Services • EYE CARE


Optic neuritis

Optic neuritis is the inflammation of the optic nerve, which transmits visual information from the eye to the brain. It is often associated with autoimmune disorders such as multiple sclerosis (MS) or can occur as an isolated condition.

Optic neuritis commonly presents with sudden vision loss, blurred or dimmed vision, eye pain, and reduced color perception. It may affect one or both eyes.

Treatment aims to reduce inflammation and manage underlying conditions, and it may involve corticosteroid medications and other immune-modulating therapies. Most individuals with optic neuritis recover their vision, but some may experience long-term visual impairment or recurrence of symptoms. Prompt medical is crucial for proper diagnosis and management.



Multiple sclerosis

Multiple sclerosis (MS) can cause various ocular signs due to the involvement of the central nervous system.

Optic neuritis is a common early symptom, characterized by inflammation of the optic nerve, resulting in blurred or reduced vision, eye pain, and color vision problems. Other ocular manifestations may include double vision (diplopia) due to cranial nerve involvement, nystagmus (involuntary eye movement), and problems with eye coordination. These ocular signs can be temporary or recurrent, and they may affect one or both eyes.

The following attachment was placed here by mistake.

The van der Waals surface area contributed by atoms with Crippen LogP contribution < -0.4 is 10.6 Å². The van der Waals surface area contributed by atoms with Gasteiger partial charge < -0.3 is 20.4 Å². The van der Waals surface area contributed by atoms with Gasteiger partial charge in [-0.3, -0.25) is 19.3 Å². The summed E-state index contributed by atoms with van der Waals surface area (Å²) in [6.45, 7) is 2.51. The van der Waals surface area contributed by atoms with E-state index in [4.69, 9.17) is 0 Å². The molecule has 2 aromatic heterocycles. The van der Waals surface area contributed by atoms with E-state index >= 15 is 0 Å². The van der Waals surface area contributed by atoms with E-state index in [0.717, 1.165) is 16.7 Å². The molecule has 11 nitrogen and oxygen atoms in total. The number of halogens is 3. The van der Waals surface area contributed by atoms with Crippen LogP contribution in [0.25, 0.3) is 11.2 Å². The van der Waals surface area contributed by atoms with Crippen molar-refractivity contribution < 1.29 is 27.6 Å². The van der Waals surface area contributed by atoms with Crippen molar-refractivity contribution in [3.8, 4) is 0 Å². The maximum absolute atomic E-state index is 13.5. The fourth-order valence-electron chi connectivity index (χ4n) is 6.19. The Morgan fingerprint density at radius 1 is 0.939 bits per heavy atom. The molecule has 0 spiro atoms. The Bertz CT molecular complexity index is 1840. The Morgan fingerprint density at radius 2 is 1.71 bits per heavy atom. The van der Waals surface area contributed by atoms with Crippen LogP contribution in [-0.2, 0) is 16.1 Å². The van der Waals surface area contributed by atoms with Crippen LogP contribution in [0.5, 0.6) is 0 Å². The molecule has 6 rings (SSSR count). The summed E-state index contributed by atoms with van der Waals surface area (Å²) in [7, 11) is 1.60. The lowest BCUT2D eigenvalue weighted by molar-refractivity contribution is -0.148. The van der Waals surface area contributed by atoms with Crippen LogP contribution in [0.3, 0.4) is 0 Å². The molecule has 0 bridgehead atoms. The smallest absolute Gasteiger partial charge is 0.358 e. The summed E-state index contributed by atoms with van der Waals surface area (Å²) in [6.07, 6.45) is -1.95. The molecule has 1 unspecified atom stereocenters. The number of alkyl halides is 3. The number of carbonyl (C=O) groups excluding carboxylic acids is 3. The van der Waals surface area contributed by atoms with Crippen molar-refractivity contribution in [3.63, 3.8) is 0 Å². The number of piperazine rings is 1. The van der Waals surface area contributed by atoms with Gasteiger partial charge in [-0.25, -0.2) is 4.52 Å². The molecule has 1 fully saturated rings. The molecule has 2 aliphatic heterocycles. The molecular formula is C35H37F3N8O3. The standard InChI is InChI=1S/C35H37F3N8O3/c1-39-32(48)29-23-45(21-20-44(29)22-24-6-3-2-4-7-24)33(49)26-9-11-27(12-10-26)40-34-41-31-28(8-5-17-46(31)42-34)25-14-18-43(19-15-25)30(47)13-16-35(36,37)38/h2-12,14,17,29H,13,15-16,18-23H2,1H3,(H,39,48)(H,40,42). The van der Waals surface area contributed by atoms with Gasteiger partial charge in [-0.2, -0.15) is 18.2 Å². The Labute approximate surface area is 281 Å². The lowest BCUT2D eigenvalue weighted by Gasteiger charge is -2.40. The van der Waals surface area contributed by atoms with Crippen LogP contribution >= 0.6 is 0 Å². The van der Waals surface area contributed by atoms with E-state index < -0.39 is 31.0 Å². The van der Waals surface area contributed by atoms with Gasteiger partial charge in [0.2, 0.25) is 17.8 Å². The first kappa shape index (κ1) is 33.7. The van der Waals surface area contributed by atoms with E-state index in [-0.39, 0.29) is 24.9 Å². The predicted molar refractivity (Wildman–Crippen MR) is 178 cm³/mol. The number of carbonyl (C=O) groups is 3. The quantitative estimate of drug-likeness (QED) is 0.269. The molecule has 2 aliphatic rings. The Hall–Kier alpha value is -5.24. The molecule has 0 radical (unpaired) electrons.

It is essential for individuals experiencing these symptoms to consult with a healthcare professional for proper evaluation, diagnosis, and appropriate management of MS.



Myasthenia gravis

Myasthenia gravis (MG) is an autoimmune disorder that affects the neuromuscular junction, leading to muscle weakness and fatigue.

Ocular signs of MG commonly include ptosis (drooping of the eyelids) and diplopia (double vision) that worsen with prolonged use of the affected eye muscles. Other ocular symptoms may include blurred vision, difficulty maintaining eye alignment, and eyelid weakness, causing difficulties in fully opening the eyes.

These ocular signs often improve with rest or after treatment with medications that enhance neuromuscular transmission. A comprehensive evaluation is important for diagnosing and managing MG-related ocular manifestations.